A Very Strange Day

Yesterday definitely pegged the weirdness scale. I am not sure I can really explain it. It was kind of like going all day long and then finding out when you were getting ready for bed that you had been wearing your shirt inside out all day and nobody said anything. You’re not sure whether people were just being polite or if you were just so strange that the general population decided it was best that they left you alone. That sounds a little paranoid but like they always say, “just because your paranoid doesn’t mean somebody is not out to get you.” Yesterday should have been a joyous occasion. The Diamondbacks were returning from a 5-1 road trip through the National League West having taken series from both of their closest competitors. They were atop the divisional standings and just a couple of games away from having the best record in the National League. They would be showcasing their best minor league prospect Justin Upton in his Chase Field debut. And they were facing the last place team in the anemic National League Central division. What could possibly happen to damper this night? That’s a question I should never ask.


On paper the Diamondbacks should crush the Pittsburgh Pirates. The problem is they don’t play these games on paper. The game started well enough with phenom Justin Upton hitting his first major league triple to left center. I thought Chris Young was fast but I think Upton is even faster. The enthusiasm of the sparse crowd was lessened in the fourth inning with Micah Owings fell apart. From his Derek Jeter impression on a bunt where he threw the ball to Justin Upton in right to the Pirates hit parade it was a nightmare and it just kept getting worse. Stephen Drew had two errors in the game, one on a throw and one on a catch. Eric Byrnes may have been suffering with a case of writer’s cramp from signing that big contract as his glove quit working dropping an easy fly ball giving Pittsburgh an extra out. Chris Young not wanting to be left out decided to run up on a fly ball only to see it fly over his head to the center field wall. At times I could not tell whether this was a major league game or the losers bracket of the Little League world series qualifier. And with the Diamondbacks tanking a game while the Padres were in route to a win over the St. Louis Cardinals, Arizona’s lead would be down to a single game for the divisional lead. I sat in the stands thinking it couldn’t get any worse. At that moment I was proven wrong once again when the game paused to celebrate Barry Bonds hitting home run number 756 off Mike Bacsik of the Washington Nationals. I use the adjective “celebrate” loosely as the crowd resoundingly booed the entire time the clip showed on the JumboTron. Despite this accomplishment Bonds continues to polarize the baseball community. Regardless of what you think about Bonds or his ethics you have to recognize the longevity and dedication he has shown to reach this milestone.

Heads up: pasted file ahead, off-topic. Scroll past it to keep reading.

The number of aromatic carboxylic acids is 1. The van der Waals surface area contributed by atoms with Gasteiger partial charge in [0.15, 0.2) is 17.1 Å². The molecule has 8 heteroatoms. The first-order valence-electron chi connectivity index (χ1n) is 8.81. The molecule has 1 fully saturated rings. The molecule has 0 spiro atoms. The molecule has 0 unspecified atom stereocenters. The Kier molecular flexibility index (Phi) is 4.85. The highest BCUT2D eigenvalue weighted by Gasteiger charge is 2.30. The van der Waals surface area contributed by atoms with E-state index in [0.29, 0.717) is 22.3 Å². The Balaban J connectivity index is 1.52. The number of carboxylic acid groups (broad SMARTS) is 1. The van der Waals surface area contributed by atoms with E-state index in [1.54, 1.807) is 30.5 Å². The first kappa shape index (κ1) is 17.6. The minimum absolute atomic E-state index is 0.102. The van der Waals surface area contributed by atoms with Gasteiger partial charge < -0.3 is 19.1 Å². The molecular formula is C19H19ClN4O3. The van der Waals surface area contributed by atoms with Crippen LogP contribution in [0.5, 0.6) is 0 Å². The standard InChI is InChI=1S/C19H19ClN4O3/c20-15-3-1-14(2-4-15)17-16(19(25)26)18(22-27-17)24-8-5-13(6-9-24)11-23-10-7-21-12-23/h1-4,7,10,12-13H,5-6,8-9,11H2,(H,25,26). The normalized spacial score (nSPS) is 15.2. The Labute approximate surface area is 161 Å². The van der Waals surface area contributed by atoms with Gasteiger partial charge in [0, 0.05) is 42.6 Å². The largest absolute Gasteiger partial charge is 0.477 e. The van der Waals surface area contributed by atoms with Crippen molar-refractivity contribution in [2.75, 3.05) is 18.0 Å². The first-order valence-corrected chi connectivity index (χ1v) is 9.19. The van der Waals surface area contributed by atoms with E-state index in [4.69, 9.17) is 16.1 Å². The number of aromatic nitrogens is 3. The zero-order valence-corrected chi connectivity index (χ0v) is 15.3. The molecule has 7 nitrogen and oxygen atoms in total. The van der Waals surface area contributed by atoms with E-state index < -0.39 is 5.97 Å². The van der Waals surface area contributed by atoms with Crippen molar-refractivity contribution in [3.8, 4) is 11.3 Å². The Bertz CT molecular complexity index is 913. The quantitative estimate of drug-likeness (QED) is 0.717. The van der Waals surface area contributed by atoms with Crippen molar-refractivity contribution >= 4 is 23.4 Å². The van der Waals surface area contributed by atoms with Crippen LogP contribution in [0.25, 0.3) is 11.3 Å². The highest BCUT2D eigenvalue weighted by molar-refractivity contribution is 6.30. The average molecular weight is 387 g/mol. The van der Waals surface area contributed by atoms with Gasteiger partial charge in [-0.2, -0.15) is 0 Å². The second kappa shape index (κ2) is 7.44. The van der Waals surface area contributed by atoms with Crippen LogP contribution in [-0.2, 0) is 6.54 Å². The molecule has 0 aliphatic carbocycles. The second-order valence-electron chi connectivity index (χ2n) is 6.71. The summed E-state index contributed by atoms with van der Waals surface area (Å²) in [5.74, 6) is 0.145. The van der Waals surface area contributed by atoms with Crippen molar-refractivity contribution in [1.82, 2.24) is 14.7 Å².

The Diamondbacks game ended with the home team on the short end of a 3-8 loss. The one bright spot on this dismal performance came from Justin Upton who showed flashes of what makes him a special player. Besides his first triple, Upton also hit a laser line drive over the left field wall for his first major league home run and a double to the base of the center field wall. He was a single away from hitting for the cycle in his first home game for the Diamondbacks. With two outs in the bottom of the ninth inning he came to the plate and hit a bullet up the middle that was grabbed by Pirates second baseman Freddy Sanchez who threw Upton out at first ending his historic bid. Who could have imagined it would be a single that would stand between Upton and hitting for the cycle in just his fourth start in the majors? Yeah all that was lacking last night was a full moon and a werewolf and from the looks of the guy sitting a couple of rows in front of me we might have had the werewolf.


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